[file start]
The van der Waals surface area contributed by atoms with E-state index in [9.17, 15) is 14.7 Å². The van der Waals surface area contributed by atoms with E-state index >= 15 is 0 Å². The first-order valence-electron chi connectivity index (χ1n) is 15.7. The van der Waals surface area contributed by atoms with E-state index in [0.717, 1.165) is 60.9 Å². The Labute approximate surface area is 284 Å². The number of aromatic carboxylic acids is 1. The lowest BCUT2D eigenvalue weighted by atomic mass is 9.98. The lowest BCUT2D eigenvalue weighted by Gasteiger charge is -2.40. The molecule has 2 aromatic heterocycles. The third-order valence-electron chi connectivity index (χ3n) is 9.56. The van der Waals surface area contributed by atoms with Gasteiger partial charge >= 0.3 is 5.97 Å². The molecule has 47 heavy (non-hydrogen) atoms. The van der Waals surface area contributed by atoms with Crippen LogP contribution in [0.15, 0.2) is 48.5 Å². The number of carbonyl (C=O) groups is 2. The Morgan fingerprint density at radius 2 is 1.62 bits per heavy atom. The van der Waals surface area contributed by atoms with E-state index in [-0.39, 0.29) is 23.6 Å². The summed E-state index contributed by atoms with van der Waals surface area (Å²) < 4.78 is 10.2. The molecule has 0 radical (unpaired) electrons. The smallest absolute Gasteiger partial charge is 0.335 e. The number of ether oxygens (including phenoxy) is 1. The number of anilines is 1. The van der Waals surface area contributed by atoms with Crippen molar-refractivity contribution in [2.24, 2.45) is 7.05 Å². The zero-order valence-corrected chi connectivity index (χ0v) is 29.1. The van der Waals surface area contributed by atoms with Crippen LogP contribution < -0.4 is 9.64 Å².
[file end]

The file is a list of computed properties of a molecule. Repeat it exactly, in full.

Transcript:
The van der Waals surface area contributed by atoms with E-state index in [9.17, 15) is 14.7 Å². The van der Waals surface area contributed by atoms with E-state index >= 15 is 0 Å². The first-order valence-electron chi connectivity index (χ1n) is 15.7. The van der Waals surface area contributed by atoms with E-state index in [0.717, 1.165) is 60.9 Å². The Labute approximate surface area is 284 Å². The number of aromatic carboxylic acids is 1. The lowest BCUT2D eigenvalue weighted by atomic mass is 9.98. The lowest BCUT2D eigenvalue weighted by Gasteiger charge is -2.40. The molecule has 2 aromatic heterocycles. The third-order valence-electron chi connectivity index (χ3n) is 9.56. The van der Waals surface area contributed by atoms with Gasteiger partial charge >= 0.3 is 5.97 Å². The molecule has 47 heavy (non-hydrogen) atoms. The van der Waals surface area contributed by atoms with Crippen LogP contribution in [0.15, 0.2) is 48.5 Å². The number of carbonyl (C=O) groups is 2. The Morgan fingerprint density at radius 2 is 1.62 bits per heavy atom. The van der Waals surface area contributed by atoms with E-state index in [-0.39, 0.29) is 23.6 Å². The summed E-state index contributed by atoms with van der Waals surface area (Å²) < 4.78 is 10.2. The molecule has 0 radical (unpaired) electrons. The smallest absolute Gasteiger partial charge is 0.335 e. The number of ether oxygens (including phenoxy) is 1. The number of anilines is 1. The van der Waals surface area contributed by atoms with Crippen molar-refractivity contribution in [2.24, 2.45) is 7.05 Å². The zero-order valence-corrected chi connectivity index (χ0v) is 29.1. The van der Waals surface area contributed by atoms with Crippen LogP contribution < -0.4 is 9.64 Å².